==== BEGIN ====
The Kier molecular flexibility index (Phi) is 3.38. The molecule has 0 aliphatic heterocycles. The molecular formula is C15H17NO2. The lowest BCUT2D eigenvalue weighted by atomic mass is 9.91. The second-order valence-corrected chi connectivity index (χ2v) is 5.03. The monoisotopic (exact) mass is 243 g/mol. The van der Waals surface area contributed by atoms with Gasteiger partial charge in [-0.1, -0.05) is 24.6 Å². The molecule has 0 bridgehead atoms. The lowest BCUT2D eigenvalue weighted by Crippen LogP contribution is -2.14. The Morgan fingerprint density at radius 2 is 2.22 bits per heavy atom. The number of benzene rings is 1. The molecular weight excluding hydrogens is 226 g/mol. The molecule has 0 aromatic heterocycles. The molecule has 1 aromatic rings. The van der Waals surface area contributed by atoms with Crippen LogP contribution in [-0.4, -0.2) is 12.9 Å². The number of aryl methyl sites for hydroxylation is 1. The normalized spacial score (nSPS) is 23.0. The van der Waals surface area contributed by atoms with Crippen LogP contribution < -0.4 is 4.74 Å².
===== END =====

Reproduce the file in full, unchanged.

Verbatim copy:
The Kier molecular flexibility index (Phi) is 3.38. The molecule has 0 aliphatic heterocycles. The molecular formula is C15H17NO2. The lowest BCUT2D eigenvalue weighted by atomic mass is 9.91. The second-order valence-corrected chi connectivity index (χ2v) is 5.03. The monoisotopic (exact) mass is 243 g/mol. The van der Waals surface area contributed by atoms with Gasteiger partial charge in [-0.1, -0.05) is 24.6 Å². The molecule has 0 bridgehead atoms. The lowest BCUT2D eigenvalue weighted by Crippen LogP contribution is -2.14. The Morgan fingerprint density at radius 2 is 2.22 bits per heavy atom. The number of benzene rings is 1. The molecular weight excluding hydrogens is 226 g/mol. The molecule has 0 aromatic heterocycles. The molecule has 1 aromatic rings. The van der Waals surface area contributed by atoms with Crippen LogP contribution in [-0.4, -0.2) is 12.9 Å². The number of aryl methyl sites for hydroxylation is 1. The normalized spacial score (nSPS) is 23.0. The van der Waals surface area contributed by atoms with Crippen LogP contribution < -0.4 is 4.74 Å².